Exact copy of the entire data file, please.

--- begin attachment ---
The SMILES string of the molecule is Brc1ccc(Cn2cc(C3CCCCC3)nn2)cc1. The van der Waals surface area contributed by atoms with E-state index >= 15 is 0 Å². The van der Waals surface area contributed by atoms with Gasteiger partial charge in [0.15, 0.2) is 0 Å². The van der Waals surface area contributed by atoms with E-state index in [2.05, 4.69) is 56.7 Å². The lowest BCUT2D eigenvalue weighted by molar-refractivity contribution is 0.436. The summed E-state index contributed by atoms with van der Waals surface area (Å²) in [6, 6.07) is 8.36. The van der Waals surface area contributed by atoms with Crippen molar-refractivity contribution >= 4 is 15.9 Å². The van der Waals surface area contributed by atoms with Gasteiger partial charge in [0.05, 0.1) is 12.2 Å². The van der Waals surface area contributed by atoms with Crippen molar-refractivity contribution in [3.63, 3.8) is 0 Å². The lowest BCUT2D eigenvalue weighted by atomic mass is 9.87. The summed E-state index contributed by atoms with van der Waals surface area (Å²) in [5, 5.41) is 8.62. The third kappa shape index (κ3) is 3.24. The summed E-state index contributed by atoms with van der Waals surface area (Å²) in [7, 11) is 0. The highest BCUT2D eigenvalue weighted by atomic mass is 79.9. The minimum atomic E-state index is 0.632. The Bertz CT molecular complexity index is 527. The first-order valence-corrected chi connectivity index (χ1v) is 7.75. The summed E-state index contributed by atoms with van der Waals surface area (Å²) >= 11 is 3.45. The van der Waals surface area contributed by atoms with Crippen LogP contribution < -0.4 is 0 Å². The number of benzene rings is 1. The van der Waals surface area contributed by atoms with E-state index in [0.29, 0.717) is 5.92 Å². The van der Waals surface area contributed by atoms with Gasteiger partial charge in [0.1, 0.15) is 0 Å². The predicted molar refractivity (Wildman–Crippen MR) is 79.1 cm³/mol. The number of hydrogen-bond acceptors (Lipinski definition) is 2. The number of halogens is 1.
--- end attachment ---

The SMILES string of the molecule is Brc1ccc(Cn2cc(C3CCCCC3)nn2)cc1. The van der Waals surface area contributed by atoms with E-state index >= 15 is 0 Å². The van der Waals surface area contributed by atoms with Gasteiger partial charge in [0.15, 0.2) is 0 Å². The van der Waals surface area contributed by atoms with E-state index in [2.05, 4.69) is 56.7 Å². The lowest BCUT2D eigenvalue weighted by molar-refractivity contribution is 0.436. The summed E-state index contributed by atoms with van der Waals surface area (Å²) in [6, 6.07) is 8.36. The van der Waals surface area contributed by atoms with Crippen molar-refractivity contribution >= 4 is 15.9 Å². The van der Waals surface area contributed by atoms with Gasteiger partial charge in [0.05, 0.1) is 12.2 Å². The van der Waals surface area contributed by atoms with Crippen molar-refractivity contribution in [3.63, 3.8) is 0 Å². The lowest BCUT2D eigenvalue weighted by atomic mass is 9.87. The summed E-state index contributed by atoms with van der Waals surface area (Å²) in [5, 5.41) is 8.62. The third kappa shape index (κ3) is 3.24. The summed E-state index contributed by atoms with van der Waals surface area (Å²) in [7, 11) is 0. The highest BCUT2D eigenvalue weighted by atomic mass is 79.9. The minimum atomic E-state index is 0.632. The Bertz CT molecular complexity index is 527. The first-order valence-corrected chi connectivity index (χ1v) is 7.75. The summed E-state index contributed by atoms with van der Waals surface area (Å²) >= 11 is 3.45. The van der Waals surface area contributed by atoms with Crippen LogP contribution < -0.4 is 0 Å². The number of benzene rings is 1. The van der Waals surface area contributed by atoms with E-state index in [0.29, 0.717) is 5.92 Å². The van der Waals surface area contributed by atoms with Gasteiger partial charge in [0.1, 0.15) is 0 Å². The predicted molar refractivity (Wildman–Crippen MR) is 79.1 cm³/mol. The number of hydrogen-bond acceptors (Lipinski definition) is 2. The number of halogens is 1.